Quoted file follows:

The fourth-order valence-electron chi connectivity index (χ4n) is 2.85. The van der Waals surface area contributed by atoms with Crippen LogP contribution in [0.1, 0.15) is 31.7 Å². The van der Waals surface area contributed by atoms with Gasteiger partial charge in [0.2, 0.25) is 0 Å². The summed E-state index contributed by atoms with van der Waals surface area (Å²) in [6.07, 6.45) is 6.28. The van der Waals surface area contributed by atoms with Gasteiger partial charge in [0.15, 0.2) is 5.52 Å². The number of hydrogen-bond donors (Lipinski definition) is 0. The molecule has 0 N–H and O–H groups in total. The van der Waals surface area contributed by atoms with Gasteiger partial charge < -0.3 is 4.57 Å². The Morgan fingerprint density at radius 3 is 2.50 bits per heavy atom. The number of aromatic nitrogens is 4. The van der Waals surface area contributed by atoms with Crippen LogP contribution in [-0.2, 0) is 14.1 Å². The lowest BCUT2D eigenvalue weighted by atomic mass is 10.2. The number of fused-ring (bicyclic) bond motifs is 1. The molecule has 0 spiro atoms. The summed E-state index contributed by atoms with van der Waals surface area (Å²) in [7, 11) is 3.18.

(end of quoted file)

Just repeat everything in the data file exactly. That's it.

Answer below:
The fourth-order valence-electron chi connectivity index (χ4n) is 2.85. The van der Waals surface area contributed by atoms with Crippen LogP contribution in [0.1, 0.15) is 31.7 Å². The van der Waals surface area contributed by atoms with Gasteiger partial charge in [0.2, 0.25) is 0 Å². The summed E-state index contributed by atoms with van der Waals surface area (Å²) in [6.07, 6.45) is 6.28. The van der Waals surface area contributed by atoms with Gasteiger partial charge in [0.15, 0.2) is 5.52 Å². The number of hydrogen-bond donors (Lipinski definition) is 0. The molecule has 0 N–H and O–H groups in total. The van der Waals surface area contributed by atoms with Gasteiger partial charge < -0.3 is 4.57 Å². The Morgan fingerprint density at radius 3 is 2.50 bits per heavy atom. The number of aromatic nitrogens is 4. The van der Waals surface area contributed by atoms with Crippen LogP contribution in [-0.2, 0) is 14.1 Å². The lowest BCUT2D eigenvalue weighted by atomic mass is 10.2. The number of fused-ring (bicyclic) bond motifs is 1. The molecule has 0 spiro atoms. The summed E-state index contributed by atoms with van der Waals surface area (Å²) in [7, 11) is 3.18.